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    Scientific evidence supports both the case for, and against, the moratorium on neonicotinoids.  Usually, there are more questions than answers but for this subject there are more answers than questions. 

    Controversially, the EU Commission proposes restricting use of the three neonicotinoids for seed treatment, soil application (granules) and foliar treatment on plants attractive to bees and on cereals from 1 December 2013.  This decision will be reviewed over the following two years as evidence is gathered.  Sugar beet is not affected by the moratorium.

    EFSA (European Food Safety Authority) published its conclusions to a review of independent scientific evidence on the use of neonicotinoids in January 2013.  It concluded:

    • Neonicotinoids should only be used on crops that were not attractive to bees
    • There was a risk to bees from the exposure to neonicotinoid dust from the seed coatings (emitted by air drills)
    • For one neonicotinoid, field studies showed that there was a risk to honey bees from guttation (the oozing of sap from leaf margins) from treated maize.

    EFSA faces opposition either way
    For the EFSA it’s a case of a ‘double edged sword’. It is usually pilloried for supporting scientific assessments against the political wishes of member states. A good example was its declaration that genetically modified plants submitted to the approvals system are safe for use, in contrast to their political masters and majority of the population in Europe.  This time the opinion was attacked for not being sufficiently scientific.  

    On 15th March, EU member states failed to reach a qualified majority to restrict or permit the use of three neonicotinoids.  On appeal (29th April) the situation was still inconclusive, although a majority of countries were in favour of the moratorium  and the proposal was returned to the Commission to make a decision.  (On the first vote the UK abstained and on the second opposed the moratorium).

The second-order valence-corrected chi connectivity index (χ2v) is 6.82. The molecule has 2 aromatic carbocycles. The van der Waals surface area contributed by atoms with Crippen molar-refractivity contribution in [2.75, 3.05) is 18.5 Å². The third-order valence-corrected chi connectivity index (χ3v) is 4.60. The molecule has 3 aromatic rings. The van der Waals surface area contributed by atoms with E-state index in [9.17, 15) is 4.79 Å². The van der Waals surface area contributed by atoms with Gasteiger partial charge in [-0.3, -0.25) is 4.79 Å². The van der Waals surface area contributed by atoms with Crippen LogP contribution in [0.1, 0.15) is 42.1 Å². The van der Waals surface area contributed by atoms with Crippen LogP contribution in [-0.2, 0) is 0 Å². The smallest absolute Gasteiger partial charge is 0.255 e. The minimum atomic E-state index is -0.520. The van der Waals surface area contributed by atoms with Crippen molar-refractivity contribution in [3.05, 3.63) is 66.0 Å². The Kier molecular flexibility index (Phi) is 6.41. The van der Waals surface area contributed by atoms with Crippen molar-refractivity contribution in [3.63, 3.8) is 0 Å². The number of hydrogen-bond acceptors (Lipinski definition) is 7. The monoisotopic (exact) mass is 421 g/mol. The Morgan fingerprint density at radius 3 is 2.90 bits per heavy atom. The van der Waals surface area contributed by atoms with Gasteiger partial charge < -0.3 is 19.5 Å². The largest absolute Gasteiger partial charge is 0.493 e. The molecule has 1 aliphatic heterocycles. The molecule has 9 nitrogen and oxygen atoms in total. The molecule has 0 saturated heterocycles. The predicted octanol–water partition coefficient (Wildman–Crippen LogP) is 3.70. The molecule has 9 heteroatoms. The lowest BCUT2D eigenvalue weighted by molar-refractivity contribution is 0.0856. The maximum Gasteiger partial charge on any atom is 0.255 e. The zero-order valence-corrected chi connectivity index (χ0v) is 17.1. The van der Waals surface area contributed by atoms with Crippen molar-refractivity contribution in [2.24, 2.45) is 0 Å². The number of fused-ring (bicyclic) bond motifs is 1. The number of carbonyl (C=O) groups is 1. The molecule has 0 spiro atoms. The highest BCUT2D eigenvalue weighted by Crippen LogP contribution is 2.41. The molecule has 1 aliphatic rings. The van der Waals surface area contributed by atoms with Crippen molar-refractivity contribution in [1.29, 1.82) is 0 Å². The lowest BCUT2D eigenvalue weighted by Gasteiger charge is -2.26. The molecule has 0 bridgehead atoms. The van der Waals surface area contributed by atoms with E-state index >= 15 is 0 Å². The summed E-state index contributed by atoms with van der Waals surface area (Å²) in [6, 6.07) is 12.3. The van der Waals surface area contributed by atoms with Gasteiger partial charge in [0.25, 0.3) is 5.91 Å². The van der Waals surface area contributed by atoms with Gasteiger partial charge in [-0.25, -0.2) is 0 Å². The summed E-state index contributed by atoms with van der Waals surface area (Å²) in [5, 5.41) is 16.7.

Meanwhile, the (UK) House of Commons Environmental Audit Committee held an inquiry reviewing the evidence for the neonicotinoid moratorium and agreed with EFSA’s conclusion.  It also suggested that EFSA should be given more power to act on the scientific evidence and not just make recommendations. 

    Defra supports view that current usage poses low risk to bee populations
    However, the official DEFRA line, following a separate review, was that while it could not exclude the possibility that neonicotinoids might damage bees on rare occasions, they would not damage bees in normal use. “Consequently, it [Defra] supports the view that the risk to bee populations from neonicotinoids, as they are currently used, is low”.

    It is also of note that the British Beekeeping Association did not lobby for a ban and supported their use.  Nonetheless, according to a bee keeper forum, beekeepers are now being asked by some farmers to remove hives from their farms.

    All parties seem to agree that:

    • Bee (and other pollinator) populations are at historically low levels
      Neonicotinoids can damage bee survival, even at sub lethal levels
    • There are more important damaging environmental factors (such as habitat loss and varroa mite)
    • The trials data is not conclusive.

    While the cost of a ban is greater – implementation possibly easier than the alternative
    The debate on neonicotinoids is to do with balances:  How does the very small possibility of bees and other pollinators being  lost together with those foods requiring pollination if they are used balance  against a more certain reduction in food production if they are not used?
    Action should have been taken long ago to incentivise the production of pollen and nectar mixes in Environmental Stewardship.  Maybe it is also time to adopt refuge areas (leaving some seed untreated).  This would also reduce the risk of some of the target pests developing resistance although it would not safeguard bees.  In all probability the cost of the ban will prove greater than the more conclusive alternative action to increase pollinators although the ban is easier to implement.


    Key contacts

    Andrew Wraith

    Andrew Wraith

    Food & Farming

    Savills Lincoln

    +44 (0) 1522 508 973

    +44 (0) 1522 508 973